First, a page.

|Decrease Stress, Increase Happiness Series:
By J. Arielle Golden
Forgiveness is one of the most difficult — and controversial — topics to discuss.
Actually, forgiveness is not for the other person, it is for our own well-being. As the old saying goes, not forgiving is like taking poison and expecting the other person to die.
One day I was walking through the Honolulu airport. I was happy to be in Hawaii and to be teaching a seminar the next day. Suddenly, I was angry. My thoughts were angry and my body reacted with tension as my stress levels went through the roof.
I stopped myself in the middle of the airport to pay attention to what was going on. I realized I had just seen something that reminded me of an object I had seen on the day of the “big break-up.” Seeing this object put me right back into the situation. My mind was yelling at me, “Why didn’t you tell him off? Why didn’t you leave sooner? Why didn’t you hurt him more than he hurt you?”
Even though the break-up had been several years before, I was re-experiencing it in the present. The only person I was punishing was me. I took a deep breath, and I forgave him and me for not being perfect. Then I changed the energy by smiling and having a wonderful time in Honolulu.
Did he know I forgave him? No.
The most important part of the process was that I forgave myself and released the negative emotions.
To forgive doesn’t mean that you must love or even like people you have forgiven. It also doesn’t mean you allow others to continue to abuse you. It’s OK to end relationships or minimize contact. It’s also OK to see others as flawed human beings (just like us) and not take their actions personally.
A friend went through a bad divorce. She said the big reason was because her ex-husband was rude and inconsiderate. Now, every time she deals with him he continues to be rude and inconsiderate. This makes her angry, and she relives all the hurts from her marriage. Finally, I asked, “Why are you angry with him for being exactly who he is?”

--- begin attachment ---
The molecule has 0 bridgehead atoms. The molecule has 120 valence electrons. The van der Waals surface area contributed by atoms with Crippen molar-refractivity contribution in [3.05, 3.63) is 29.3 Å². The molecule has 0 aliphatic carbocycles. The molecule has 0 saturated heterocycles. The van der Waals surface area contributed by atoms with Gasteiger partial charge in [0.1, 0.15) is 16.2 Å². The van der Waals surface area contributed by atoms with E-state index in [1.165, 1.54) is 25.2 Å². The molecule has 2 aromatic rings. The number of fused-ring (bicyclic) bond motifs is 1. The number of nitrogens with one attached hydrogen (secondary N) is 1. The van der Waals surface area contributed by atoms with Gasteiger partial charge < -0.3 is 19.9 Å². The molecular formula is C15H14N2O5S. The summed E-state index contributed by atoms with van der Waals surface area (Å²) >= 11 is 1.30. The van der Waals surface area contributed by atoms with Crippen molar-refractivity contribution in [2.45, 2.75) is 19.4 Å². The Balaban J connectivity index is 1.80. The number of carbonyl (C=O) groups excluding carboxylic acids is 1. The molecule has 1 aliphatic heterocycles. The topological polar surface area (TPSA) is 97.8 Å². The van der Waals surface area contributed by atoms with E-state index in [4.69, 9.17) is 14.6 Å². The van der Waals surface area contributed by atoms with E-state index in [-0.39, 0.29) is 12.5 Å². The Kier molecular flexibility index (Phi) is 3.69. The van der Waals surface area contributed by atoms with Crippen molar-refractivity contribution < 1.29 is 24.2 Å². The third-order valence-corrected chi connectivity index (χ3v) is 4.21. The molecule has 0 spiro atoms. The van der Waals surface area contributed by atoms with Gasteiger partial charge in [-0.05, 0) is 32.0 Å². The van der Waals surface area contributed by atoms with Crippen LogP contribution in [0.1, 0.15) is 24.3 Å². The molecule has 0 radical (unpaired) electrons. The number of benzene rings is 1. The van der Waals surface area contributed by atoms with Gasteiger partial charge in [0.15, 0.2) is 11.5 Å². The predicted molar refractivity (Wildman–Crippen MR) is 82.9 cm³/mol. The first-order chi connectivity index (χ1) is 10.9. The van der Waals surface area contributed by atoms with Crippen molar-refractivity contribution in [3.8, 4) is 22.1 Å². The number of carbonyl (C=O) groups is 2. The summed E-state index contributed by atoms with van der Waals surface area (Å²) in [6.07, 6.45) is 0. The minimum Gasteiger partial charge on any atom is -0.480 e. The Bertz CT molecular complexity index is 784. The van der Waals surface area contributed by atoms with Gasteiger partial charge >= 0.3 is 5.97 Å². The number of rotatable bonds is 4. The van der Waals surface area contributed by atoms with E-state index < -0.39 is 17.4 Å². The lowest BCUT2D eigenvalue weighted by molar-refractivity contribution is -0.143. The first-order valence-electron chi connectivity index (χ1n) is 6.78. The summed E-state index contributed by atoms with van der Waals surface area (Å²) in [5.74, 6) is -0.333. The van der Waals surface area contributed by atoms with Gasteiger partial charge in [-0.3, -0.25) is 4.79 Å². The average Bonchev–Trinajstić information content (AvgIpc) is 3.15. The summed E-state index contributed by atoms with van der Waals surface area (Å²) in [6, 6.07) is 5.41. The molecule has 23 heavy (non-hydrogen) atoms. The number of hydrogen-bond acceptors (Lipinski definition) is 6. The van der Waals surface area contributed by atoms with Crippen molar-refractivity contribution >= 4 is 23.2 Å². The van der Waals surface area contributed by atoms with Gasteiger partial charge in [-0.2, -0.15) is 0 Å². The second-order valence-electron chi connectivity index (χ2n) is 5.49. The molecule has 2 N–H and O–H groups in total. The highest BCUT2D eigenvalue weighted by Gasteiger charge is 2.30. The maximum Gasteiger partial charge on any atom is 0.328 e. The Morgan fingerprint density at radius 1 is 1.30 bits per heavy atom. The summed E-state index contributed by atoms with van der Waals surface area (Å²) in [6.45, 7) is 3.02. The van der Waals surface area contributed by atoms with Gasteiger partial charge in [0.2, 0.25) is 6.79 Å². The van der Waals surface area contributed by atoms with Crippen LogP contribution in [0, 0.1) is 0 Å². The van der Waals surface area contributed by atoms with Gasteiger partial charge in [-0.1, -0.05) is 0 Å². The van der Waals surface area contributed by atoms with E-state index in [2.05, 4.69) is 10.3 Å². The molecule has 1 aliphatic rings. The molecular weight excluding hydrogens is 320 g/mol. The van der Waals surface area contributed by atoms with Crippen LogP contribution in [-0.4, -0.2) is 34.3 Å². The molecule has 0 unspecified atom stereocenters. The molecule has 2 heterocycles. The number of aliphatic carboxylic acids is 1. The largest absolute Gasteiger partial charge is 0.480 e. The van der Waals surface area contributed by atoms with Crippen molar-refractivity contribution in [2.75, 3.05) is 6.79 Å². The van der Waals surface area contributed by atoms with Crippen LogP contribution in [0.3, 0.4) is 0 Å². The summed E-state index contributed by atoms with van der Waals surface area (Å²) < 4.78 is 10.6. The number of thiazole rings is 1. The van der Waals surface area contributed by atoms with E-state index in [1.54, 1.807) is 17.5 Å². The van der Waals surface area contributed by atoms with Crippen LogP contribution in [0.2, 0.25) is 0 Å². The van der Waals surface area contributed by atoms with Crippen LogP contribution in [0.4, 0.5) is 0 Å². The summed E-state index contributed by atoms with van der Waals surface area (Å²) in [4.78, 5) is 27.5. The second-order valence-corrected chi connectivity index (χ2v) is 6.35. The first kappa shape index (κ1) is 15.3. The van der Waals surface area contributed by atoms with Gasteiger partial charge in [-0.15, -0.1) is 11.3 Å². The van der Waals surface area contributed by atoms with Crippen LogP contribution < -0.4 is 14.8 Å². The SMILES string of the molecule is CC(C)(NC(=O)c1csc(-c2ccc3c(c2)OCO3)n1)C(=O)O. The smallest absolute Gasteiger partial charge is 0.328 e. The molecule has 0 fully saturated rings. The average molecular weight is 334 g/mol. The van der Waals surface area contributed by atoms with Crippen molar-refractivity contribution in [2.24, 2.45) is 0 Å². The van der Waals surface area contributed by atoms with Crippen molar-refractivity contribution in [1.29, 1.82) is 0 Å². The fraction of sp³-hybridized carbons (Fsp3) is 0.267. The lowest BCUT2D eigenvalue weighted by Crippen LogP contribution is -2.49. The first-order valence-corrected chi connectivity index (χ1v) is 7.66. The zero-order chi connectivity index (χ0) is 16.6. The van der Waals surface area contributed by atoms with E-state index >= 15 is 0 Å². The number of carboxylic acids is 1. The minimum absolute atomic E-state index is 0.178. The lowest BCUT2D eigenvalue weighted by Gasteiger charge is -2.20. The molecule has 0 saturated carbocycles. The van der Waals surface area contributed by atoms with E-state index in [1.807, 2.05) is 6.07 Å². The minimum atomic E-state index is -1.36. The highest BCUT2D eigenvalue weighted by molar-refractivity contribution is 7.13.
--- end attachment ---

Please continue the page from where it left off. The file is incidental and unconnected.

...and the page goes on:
Here is an exercise to help you with forgiveness.
Try this exercise, see what you discover, and notice what happens to your level of stress.
Remember the words of Mahatma Gandhi: “The weak can never forgive. Forgiveness is the attribute of the strong.”
J. Arielle Golden is a highly sought-after seminar leader, business consultant, and a Licensed Heartmath® Coach. Ms. Golden brings a rich tapestry of experience and knowledge to her keynotes and seminars. Here are just a few of her most requested programs: Communication and Collaboration, Listening Skills, and Developing Your Emotional Intelligence. To arrange to have J. Arielle Golden come into your organization to present a custom program for you, contact our Enterprise Learning Solutions department at 1-800-344-4613.
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This is an awesome statement. "Finally, I asked, “Why are you angry with him for being exactly who he is?”
There is indeed wisdom in forgiveness.
Thanks for sharing this article.
I love this article. It reminds me of a situation I was in relating to loaning money to a person who never repaid me. I was angry every time I saw her. I finally figures out I was hurting myself. I approached her and said, "since it is close to Christmas don't worry about paying the debt, consider it your Christmas gift". Once I did that, I felt so much better. Thanks for a wonderful article.
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